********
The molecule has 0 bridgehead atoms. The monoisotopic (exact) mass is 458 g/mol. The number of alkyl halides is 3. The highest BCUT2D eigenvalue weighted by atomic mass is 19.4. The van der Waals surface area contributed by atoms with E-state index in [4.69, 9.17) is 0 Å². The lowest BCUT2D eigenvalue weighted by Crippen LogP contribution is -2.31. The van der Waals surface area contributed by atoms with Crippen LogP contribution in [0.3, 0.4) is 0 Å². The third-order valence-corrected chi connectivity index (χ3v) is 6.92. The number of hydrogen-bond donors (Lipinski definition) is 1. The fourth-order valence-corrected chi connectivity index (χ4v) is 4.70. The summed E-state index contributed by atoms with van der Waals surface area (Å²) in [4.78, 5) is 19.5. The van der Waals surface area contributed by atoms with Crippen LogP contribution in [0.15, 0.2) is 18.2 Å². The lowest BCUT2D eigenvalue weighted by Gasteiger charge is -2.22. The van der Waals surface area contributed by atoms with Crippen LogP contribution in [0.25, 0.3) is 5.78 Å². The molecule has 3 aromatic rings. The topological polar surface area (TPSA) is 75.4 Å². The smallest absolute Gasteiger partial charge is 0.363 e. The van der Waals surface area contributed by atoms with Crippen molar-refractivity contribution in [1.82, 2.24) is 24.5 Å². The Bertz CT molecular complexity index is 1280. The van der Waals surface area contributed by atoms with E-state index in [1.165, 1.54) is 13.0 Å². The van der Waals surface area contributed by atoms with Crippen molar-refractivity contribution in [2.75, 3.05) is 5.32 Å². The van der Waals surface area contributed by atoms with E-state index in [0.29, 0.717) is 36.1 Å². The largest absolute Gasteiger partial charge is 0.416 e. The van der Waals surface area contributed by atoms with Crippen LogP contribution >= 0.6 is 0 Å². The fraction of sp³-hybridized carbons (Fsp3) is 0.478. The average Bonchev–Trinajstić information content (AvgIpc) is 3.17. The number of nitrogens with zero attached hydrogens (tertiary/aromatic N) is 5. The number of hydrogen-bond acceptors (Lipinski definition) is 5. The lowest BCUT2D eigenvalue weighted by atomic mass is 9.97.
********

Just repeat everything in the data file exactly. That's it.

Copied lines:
The molecule has 0 bridgehead atoms. The monoisotopic (exact) mass is 458 g/mol. The number of alkyl halides is 3. The highest BCUT2D eigenvalue weighted by atomic mass is 19.4. The van der Waals surface area contributed by atoms with E-state index in [4.69, 9.17) is 0 Å². The lowest BCUT2D eigenvalue weighted by Crippen LogP contribution is -2.31. The van der Waals surface area contributed by atoms with Crippen LogP contribution in [0.3, 0.4) is 0 Å². The third-order valence-corrected chi connectivity index (χ3v) is 6.92. The number of hydrogen-bond donors (Lipinski definition) is 1. The fourth-order valence-corrected chi connectivity index (χ4v) is 4.70. The summed E-state index contributed by atoms with van der Waals surface area (Å²) in [4.78, 5) is 19.5. The van der Waals surface area contributed by atoms with Crippen LogP contribution in [0.15, 0.2) is 18.2 Å². The lowest BCUT2D eigenvalue weighted by Gasteiger charge is -2.22. The van der Waals surface area contributed by atoms with Crippen LogP contribution in [0.25, 0.3) is 5.78 Å². The molecule has 3 aromatic rings. The topological polar surface area (TPSA) is 75.4 Å². The smallest absolute Gasteiger partial charge is 0.363 e. The van der Waals surface area contributed by atoms with Crippen molar-refractivity contribution in [1.82, 2.24) is 24.5 Å². The Bertz CT molecular complexity index is 1280. The van der Waals surface area contributed by atoms with E-state index in [1.165, 1.54) is 13.0 Å². The van der Waals surface area contributed by atoms with Crippen molar-refractivity contribution in [2.75, 3.05) is 5.32 Å². The van der Waals surface area contributed by atoms with E-state index in [0.29, 0.717) is 36.1 Å². The largest absolute Gasteiger partial charge is 0.416 e. The van der Waals surface area contributed by atoms with Crippen LogP contribution >= 0.6 is 0 Å². The fraction of sp³-hybridized carbons (Fsp3) is 0.478. The average Bonchev–Trinajstić information content (AvgIpc) is 3.17. The number of nitrogens with zero attached hydrogens (tertiary/aromatic N) is 5. The number of hydrogen-bond acceptors (Lipinski definition) is 5. The lowest BCUT2D eigenvalue weighted by atomic mass is 9.97.